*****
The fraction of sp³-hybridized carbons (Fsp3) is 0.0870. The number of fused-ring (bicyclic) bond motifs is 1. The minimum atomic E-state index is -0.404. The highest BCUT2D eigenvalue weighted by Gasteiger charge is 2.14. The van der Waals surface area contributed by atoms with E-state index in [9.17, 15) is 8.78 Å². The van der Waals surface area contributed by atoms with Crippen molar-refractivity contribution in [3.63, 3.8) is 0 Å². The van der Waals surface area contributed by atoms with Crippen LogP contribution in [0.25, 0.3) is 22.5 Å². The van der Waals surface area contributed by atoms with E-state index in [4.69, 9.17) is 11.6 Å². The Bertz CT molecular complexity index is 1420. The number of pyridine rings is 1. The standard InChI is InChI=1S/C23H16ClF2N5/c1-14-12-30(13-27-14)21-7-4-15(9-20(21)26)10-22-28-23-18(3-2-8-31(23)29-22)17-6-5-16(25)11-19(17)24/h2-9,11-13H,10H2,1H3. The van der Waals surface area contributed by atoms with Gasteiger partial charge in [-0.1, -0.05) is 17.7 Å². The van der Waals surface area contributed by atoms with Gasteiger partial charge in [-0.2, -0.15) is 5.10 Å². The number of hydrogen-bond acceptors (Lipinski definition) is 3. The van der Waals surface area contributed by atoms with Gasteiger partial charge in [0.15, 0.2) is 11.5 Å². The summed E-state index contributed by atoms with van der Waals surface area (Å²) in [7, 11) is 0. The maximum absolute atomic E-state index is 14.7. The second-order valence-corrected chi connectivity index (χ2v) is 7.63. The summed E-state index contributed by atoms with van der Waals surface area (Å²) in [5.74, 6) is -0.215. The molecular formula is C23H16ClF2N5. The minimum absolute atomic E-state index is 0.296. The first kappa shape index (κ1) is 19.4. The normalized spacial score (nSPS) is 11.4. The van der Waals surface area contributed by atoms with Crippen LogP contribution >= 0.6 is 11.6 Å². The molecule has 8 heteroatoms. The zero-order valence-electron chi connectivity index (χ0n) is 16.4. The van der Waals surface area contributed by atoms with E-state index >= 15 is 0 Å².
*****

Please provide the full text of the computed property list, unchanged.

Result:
The fraction of sp³-hybridized carbons (Fsp3) is 0.0870. The number of fused-ring (bicyclic) bond motifs is 1. The minimum atomic E-state index is -0.404. The highest BCUT2D eigenvalue weighted by Gasteiger charge is 2.14. The van der Waals surface area contributed by atoms with E-state index in [9.17, 15) is 8.78 Å². The van der Waals surface area contributed by atoms with Crippen molar-refractivity contribution in [3.63, 3.8) is 0 Å². The van der Waals surface area contributed by atoms with Crippen LogP contribution in [0.25, 0.3) is 22.5 Å². The van der Waals surface area contributed by atoms with E-state index in [4.69, 9.17) is 11.6 Å². The Bertz CT molecular complexity index is 1420. The number of pyridine rings is 1. The standard InChI is InChI=1S/C23H16ClF2N5/c1-14-12-30(13-27-14)21-7-4-15(9-20(21)26)10-22-28-23-18(3-2-8-31(23)29-22)17-6-5-16(25)11-19(17)24/h2-9,11-13H,10H2,1H3. The van der Waals surface area contributed by atoms with Gasteiger partial charge in [-0.1, -0.05) is 17.7 Å². The van der Waals surface area contributed by atoms with Gasteiger partial charge in [-0.2, -0.15) is 5.10 Å². The number of hydrogen-bond acceptors (Lipinski definition) is 3. The van der Waals surface area contributed by atoms with Gasteiger partial charge in [0.15, 0.2) is 11.5 Å². The summed E-state index contributed by atoms with van der Waals surface area (Å²) in [7, 11) is 0. The maximum absolute atomic E-state index is 14.7. The second-order valence-corrected chi connectivity index (χ2v) is 7.63. The summed E-state index contributed by atoms with van der Waals surface area (Å²) in [5.74, 6) is -0.215. The molecular formula is C23H16ClF2N5. The minimum absolute atomic E-state index is 0.296. The first kappa shape index (κ1) is 19.4. The normalized spacial score (nSPS) is 11.4. The van der Waals surface area contributed by atoms with Crippen LogP contribution >= 0.6 is 11.6 Å². The molecule has 8 heteroatoms. The zero-order valence-electron chi connectivity index (χ0n) is 16.4. The van der Waals surface area contributed by atoms with E-state index >= 15 is 0 Å².